Several weeks ago we posted a blog asking the question “Is enterprise social a waste?”. The post was based on a report from the Sierra Ventures CIO Summit that declared enterprise social tools were the most over-hyped product group of 2013. To be honest, we actually were a little concerned about posting a blog with such a provocative title because there’s a team voting aspect to our own enterprise Q&A product, Haydle. But in an effort to differentiate our approach to social functionality and not get caught up in the pending tide of negative opinion about enterprise social platforms we decided to hit the publish button….
Earlier this week the WSJ published a blog post by Steve Rosenbush that reinforced the issues emerging with enterprise social platforms. The post entitled “Antisocial: Why New Communications Tools Aren’t Catching on Faster at Work” focused on the marketplace rumors that Jive Software, one of the primary players in the enterprise social space was seeking a buyer. Rosenbush cited Re/code’s Arik Hesseldahl’s article Jive for sale for the rumor and noted that since their 2011 IPO Jive has experienced sales headwinds and actually signed half the number of new customers in 2013 as they did in 2012. (This information remains unconfirmed by Jive)
To be clear, our purpose is not to pile on the difficulties for Jive. We frequently talk to prospects that are Jive customers and they seem to have a strong commitment to the product. But the trends do indicate a need for updated thinking about which social approaches actually work in the enterprise and which need to be re-considered.
Perhaps the question is, what problems are the large enterprise social platforms trying to solve? Is it to give employees the same social functionality they get in their personal lives? Is it to try and find a channel to reduce the flood of email? Is it to create a sense of collaboration?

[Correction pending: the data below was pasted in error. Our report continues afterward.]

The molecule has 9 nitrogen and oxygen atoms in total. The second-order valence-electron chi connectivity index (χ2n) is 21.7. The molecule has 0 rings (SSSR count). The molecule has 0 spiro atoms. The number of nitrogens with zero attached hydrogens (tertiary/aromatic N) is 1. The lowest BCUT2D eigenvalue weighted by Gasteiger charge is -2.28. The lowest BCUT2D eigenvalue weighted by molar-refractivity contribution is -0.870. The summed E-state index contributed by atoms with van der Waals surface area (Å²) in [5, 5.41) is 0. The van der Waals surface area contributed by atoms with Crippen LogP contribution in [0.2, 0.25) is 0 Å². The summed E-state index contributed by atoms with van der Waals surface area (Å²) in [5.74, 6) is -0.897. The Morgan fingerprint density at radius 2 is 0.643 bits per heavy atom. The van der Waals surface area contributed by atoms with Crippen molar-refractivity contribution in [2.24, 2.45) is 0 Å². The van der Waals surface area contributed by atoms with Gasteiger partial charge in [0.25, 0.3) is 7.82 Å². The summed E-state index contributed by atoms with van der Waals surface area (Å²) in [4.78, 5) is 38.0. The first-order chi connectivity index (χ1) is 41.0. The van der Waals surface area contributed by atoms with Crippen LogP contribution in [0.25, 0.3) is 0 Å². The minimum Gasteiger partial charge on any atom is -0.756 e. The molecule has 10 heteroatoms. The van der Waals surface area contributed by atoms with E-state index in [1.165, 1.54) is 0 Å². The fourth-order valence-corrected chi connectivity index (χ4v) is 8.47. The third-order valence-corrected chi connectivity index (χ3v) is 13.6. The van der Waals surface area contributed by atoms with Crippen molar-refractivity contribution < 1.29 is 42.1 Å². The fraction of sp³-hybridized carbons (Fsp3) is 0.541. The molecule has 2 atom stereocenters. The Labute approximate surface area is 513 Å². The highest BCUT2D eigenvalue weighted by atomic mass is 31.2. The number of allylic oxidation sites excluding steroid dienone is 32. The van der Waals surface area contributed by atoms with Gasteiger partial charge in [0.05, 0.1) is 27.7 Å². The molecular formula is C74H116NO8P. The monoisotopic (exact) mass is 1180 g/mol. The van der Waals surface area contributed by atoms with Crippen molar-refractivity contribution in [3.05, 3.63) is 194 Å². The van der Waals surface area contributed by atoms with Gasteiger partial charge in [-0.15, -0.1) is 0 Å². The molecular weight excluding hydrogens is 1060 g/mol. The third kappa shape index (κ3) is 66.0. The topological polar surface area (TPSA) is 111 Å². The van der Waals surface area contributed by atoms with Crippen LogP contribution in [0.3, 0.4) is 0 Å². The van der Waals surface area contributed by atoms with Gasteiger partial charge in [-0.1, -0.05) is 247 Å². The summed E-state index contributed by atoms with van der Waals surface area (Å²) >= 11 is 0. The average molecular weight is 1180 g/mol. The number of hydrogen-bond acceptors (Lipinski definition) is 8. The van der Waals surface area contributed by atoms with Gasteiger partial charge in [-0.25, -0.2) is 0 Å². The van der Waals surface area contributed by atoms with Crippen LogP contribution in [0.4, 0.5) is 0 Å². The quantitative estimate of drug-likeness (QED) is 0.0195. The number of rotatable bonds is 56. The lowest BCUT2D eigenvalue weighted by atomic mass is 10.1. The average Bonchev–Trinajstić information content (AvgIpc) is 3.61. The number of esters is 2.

Unfortunately, none of the answers to those questions has delivered real results to the value-chain. Does posting “what are you working on” help your co-workers? Maybe, but its unclear how useful that information is over time. Is any measurable amount of email in danger of being absorbed into a social channel? No. Is collaboration actually increased? It’s difficult to quantify. And there’s the rub. None of these ideas has a measurable impact on making an employee’s job easier, getting products to market faster or improving customer satisfaction. And, they require a commitment to a new platform and a new workflow. Social for social’s sake sounded like such a good idea, but we’ve reached a crossroad where an idea we all thought had merit just isn’t playing out the way we anticipated.
So what’s the answer? Here at Haydle we value social functionality but look at it from a different vantage point. At its core, Haydle is a knowledge management product with a social component, not a social platform with a knowledge management component.
Haydle solves the problem of undocumented knowledge in an enterprise. This is the truly valuable information trapped in the heads of subject matter experts and frequently lost in CMSs, intranets, wikis, and discussion boards. Haydle uses questions to pull information from an organization, then uses team voting to validate the answers and capture the results for future search-ability. A virtuous circle if you will. The result is people’s work life gets easier, projects get done faster, and a real sense of collaboration and team work is realized without all the noise and obsession of the social channel.
As the alignment of business and technology continues grow in importance CIOs will look at their application landscape and consider the real impact of social on the success of the enterprise. This early reality check raises doubts about the business usefulness of implementing a large platform to bring personally familiar social functionality to the enterprise, but it also makes us consider how a more targeted approach to social can deliver more predictable and more desirable results.
Always interested in you thoughts…